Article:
Government Entity Liability for Dangerous Conditions - Sovereign Immunity Limits in Missouri and How to Get Around Them
Under Missouri personal injury law, government and public entities are immune from certain causes of action, however, if a dangerous condition exists on the property then the government or public entity is liable. See St Louis Premise Liability Lawyer Article: "Missouri Premise Liability Cases Against Government Entities - i.e. park, zoo, injuries at public school, etc ..."
Even when they are liable, Missouri law affords a limit on the amount an injured person can recover from these entities, basically, $300,000 per injured person, adjusted for inflation. See Missouri Statute 537.610(2), stating:
The liability of the state and its public entities on claims within the scope of sections 537.600 to 537.650, shall not exceed two million dollars for all claims arising out of a single accident or occurrence and shall not exceed three hundred thousand dollars for any one person in a single accident or occurrence
However, what if the public entity has more than $300,000 in insurance coverage? Is that a waiver of the sovereign immunity limit of $300,000? Recently the court addressed that very issue in Farm Bureau Town & Country Ins. Co. of Missouri v. American Alternative Ins. Corp. In the Farm Bureau case, which involved a Missouri car accident with serious personal injures, the issue was addressed of whether or not a public entity (a fire protection district in this particular case) waives the sovereign immunity limit of $300,000 by purchasing insurance coverage in excess of that amount. The analysis of the case has wrote:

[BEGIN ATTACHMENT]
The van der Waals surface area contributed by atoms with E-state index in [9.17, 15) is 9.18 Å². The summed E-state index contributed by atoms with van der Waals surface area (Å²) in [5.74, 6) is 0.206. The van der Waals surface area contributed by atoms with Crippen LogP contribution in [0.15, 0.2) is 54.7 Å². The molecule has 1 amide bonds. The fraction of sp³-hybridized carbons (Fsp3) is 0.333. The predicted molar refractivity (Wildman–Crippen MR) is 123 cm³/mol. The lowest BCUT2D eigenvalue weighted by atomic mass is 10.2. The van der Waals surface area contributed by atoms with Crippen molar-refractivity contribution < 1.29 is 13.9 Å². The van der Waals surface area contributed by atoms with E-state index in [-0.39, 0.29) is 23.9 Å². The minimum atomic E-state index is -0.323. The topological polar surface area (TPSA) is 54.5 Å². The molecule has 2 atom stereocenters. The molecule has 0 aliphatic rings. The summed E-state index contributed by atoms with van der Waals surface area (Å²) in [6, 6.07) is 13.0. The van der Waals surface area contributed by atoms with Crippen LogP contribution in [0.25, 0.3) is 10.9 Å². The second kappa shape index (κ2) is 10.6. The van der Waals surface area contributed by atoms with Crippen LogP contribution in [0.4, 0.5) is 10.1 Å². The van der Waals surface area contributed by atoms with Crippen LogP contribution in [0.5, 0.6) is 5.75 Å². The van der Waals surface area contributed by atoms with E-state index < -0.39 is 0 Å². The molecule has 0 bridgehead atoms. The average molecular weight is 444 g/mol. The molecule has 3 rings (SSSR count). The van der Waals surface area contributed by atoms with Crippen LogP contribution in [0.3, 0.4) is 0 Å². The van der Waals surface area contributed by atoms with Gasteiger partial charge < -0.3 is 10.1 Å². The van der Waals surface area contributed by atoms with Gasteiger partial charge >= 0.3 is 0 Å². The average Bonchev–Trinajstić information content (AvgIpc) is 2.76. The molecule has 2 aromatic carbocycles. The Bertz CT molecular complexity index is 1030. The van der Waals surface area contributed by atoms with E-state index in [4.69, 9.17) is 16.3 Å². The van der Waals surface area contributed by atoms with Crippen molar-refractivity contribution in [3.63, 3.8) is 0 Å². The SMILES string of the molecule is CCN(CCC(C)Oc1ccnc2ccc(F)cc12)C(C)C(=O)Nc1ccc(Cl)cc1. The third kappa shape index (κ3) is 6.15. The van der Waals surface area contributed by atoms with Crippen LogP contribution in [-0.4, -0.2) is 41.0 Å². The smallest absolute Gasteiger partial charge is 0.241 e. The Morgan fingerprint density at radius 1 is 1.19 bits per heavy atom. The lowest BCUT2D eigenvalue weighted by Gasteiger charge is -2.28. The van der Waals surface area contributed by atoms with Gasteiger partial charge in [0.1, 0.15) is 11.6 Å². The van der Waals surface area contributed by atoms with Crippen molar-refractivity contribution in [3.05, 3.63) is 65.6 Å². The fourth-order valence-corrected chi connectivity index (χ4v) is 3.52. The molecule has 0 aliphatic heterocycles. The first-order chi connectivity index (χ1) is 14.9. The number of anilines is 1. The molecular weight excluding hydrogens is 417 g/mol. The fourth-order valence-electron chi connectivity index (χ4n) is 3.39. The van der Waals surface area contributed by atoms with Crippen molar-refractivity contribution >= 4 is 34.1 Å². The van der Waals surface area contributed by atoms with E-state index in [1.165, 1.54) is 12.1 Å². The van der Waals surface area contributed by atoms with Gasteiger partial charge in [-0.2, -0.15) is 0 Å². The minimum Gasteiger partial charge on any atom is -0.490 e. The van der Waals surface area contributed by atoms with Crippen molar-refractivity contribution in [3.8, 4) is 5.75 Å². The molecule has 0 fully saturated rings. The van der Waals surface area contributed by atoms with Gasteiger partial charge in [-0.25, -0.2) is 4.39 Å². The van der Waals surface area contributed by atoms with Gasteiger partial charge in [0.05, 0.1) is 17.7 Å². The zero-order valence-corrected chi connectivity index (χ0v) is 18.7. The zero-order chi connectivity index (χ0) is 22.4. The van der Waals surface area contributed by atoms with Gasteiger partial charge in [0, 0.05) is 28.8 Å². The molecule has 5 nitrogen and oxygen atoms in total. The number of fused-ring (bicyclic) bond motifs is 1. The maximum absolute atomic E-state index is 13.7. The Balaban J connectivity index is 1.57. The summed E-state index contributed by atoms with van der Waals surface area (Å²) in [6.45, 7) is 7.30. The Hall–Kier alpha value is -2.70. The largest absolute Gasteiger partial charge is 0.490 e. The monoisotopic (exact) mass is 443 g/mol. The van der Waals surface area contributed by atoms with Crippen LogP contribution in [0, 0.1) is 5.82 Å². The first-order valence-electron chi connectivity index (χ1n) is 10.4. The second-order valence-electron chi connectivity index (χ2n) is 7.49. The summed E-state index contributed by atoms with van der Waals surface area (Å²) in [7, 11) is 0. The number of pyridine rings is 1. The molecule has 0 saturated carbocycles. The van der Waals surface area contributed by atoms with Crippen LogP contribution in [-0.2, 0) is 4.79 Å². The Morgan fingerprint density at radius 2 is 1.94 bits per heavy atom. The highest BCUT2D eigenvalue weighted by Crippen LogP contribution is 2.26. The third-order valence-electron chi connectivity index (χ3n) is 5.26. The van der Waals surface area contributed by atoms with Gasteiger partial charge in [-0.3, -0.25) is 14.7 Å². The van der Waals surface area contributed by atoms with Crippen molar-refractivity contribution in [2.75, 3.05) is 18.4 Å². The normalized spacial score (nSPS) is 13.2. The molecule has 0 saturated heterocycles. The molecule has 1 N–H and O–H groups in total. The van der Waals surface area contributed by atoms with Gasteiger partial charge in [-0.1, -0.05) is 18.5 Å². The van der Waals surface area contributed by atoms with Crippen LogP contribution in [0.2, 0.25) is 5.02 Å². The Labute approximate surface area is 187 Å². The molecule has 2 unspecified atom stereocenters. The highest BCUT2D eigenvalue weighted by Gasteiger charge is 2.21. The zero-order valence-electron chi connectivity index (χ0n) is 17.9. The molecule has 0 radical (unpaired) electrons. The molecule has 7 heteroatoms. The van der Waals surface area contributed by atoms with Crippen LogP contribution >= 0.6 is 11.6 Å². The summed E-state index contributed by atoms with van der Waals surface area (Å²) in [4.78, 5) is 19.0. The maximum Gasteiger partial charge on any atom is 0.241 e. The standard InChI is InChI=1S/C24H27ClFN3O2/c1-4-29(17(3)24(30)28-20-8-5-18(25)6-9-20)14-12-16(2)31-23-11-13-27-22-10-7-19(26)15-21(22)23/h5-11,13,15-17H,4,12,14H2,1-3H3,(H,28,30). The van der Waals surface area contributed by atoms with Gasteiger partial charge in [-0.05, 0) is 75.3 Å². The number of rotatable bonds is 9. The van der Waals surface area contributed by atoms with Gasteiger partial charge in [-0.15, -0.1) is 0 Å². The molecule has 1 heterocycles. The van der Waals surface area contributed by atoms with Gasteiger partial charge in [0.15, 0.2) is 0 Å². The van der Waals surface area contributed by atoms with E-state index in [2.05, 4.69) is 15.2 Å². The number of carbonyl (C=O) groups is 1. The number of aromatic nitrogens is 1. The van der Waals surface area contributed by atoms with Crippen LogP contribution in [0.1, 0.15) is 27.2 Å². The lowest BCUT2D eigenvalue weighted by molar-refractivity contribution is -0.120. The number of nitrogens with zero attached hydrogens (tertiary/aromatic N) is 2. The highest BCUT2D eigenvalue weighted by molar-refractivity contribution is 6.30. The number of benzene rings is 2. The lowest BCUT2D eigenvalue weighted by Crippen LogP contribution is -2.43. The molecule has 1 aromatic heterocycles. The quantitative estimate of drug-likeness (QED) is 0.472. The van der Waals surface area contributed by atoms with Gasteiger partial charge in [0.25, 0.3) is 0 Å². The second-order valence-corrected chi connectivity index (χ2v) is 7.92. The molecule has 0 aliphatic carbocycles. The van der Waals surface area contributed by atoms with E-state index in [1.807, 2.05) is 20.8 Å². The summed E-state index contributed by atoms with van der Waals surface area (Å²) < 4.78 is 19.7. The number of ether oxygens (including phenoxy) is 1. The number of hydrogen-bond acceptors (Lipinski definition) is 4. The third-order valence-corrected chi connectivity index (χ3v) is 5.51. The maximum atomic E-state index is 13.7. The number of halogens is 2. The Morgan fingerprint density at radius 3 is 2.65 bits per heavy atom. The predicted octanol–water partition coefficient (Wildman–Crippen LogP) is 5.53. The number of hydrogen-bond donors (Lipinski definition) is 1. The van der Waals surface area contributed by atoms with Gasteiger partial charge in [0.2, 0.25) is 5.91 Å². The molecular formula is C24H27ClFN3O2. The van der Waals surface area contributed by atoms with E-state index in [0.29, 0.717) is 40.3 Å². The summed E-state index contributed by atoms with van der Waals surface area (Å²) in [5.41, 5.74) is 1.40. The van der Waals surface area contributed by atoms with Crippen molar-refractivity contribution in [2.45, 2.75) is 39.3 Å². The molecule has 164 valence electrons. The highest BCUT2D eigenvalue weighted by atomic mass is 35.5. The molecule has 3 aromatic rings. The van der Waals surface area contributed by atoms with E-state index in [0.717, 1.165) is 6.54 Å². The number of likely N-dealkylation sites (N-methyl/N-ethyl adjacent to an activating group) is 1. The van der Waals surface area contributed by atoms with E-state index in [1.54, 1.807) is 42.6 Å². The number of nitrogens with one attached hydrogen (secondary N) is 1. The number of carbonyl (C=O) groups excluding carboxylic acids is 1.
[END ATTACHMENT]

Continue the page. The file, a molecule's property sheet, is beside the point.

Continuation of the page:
"Section 537.610.1 allows political subdivisions of the state to purchase liability insurance for tort claims and waives sovereign immunity `only to the maximum amount of and only for the purposes covered by such policy of insurance' or self-insurance plan.'" Kunzie v. City of Olivette, 184 S.W.3d 570, 574 (Mo. banc 2006). If the entity "maintains insurance that covers these types of claims, then it will have waived its immunity under section 537.610 for the specific purpose of and to the extent of its insurance coverage." Id. This waiver through the purchase of insurance effects "an absolute and complete waiver of all immunities." Id. The insurance effects such waiver when, "the plaintiff's claim falls within the purposes covered by the defendant's policy." Hummel v. St. Charles City R-3 School Dist., 114 S.W.3d 282, 284 (Mo.App. E.D. 2003). Here, it was stipulated that "[a]s a result of the . . . accident . . . various claims were asserted against [Mr.] Day" and that the amounts were "reasonable and were necessary to settle the claims against [Mr.] Day." .
Consequently, the Fire District waived sovereign immunity to the limits of the AAIC policy. This case may open the door to getting around the sovereign immunity limits in Missouri personal injury cases, and each case will be very fact specific, particularly, the language of the insurance policy and how it addresses, if at all, any waiver of the limits.
The above case involved a fire fighter and an automobile accident. Currently, St Louis brain injury lawyer, Ben Sansone, is handling a case against a Missouri school district after the center pole between the double door to the gymnasium was secured negligently and fell and struck a 13 year old boy in the head as he walked through the door. The insurance policy is in excess of $300,000, so the issue of the waiver of limits will come up in our case as well. This is a pending case and I will update this article if this issue us addressed.